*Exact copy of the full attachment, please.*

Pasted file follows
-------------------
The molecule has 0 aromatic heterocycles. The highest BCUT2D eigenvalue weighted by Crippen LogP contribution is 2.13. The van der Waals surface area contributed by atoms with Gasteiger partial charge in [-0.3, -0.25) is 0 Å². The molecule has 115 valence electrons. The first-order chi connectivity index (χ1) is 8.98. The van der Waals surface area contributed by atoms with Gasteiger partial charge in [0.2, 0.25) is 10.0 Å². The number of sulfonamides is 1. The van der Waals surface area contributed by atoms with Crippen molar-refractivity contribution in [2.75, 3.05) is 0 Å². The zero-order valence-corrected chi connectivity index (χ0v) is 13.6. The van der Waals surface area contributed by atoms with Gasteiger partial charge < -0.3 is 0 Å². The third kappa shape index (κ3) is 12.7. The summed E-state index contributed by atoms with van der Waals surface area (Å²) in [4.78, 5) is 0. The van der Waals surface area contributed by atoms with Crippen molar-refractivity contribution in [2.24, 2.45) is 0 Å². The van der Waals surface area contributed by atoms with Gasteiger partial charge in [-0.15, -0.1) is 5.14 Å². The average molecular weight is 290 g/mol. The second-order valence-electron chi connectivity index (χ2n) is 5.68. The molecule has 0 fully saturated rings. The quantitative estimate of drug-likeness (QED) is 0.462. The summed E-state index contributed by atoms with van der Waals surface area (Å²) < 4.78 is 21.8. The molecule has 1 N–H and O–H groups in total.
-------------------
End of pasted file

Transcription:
The molecule has 0 aromatic heterocycles. The highest BCUT2D eigenvalue weighted by Crippen LogP contribution is 2.13. The van der Waals surface area contributed by atoms with Gasteiger partial charge in [-0.3, -0.25) is 0 Å². The molecule has 115 valence electrons. The first-order chi connectivity index (χ1) is 8.98. The van der Waals surface area contributed by atoms with Gasteiger partial charge in [0.2, 0.25) is 10.0 Å². The number of sulfonamides is 1. The van der Waals surface area contributed by atoms with Crippen molar-refractivity contribution in [2.75, 3.05) is 0 Å². The zero-order valence-corrected chi connectivity index (χ0v) is 13.6. The van der Waals surface area contributed by atoms with Gasteiger partial charge < -0.3 is 0 Å². The third kappa shape index (κ3) is 12.7. The summed E-state index contributed by atoms with van der Waals surface area (Å²) in [4.78, 5) is 0. The van der Waals surface area contributed by atoms with Crippen molar-refractivity contribution in [2.24, 2.45) is 0 Å². The van der Waals surface area contributed by atoms with Gasteiger partial charge in [-0.15, -0.1) is 5.14 Å². The average molecular weight is 290 g/mol. The second-order valence-electron chi connectivity index (χ2n) is 5.68. The molecule has 0 fully saturated rings. The quantitative estimate of drug-likeness (QED) is 0.462. The summed E-state index contributed by atoms with van der Waals surface area (Å²) < 4.78 is 21.8. The molecule has 1 N–H and O–H groups in total.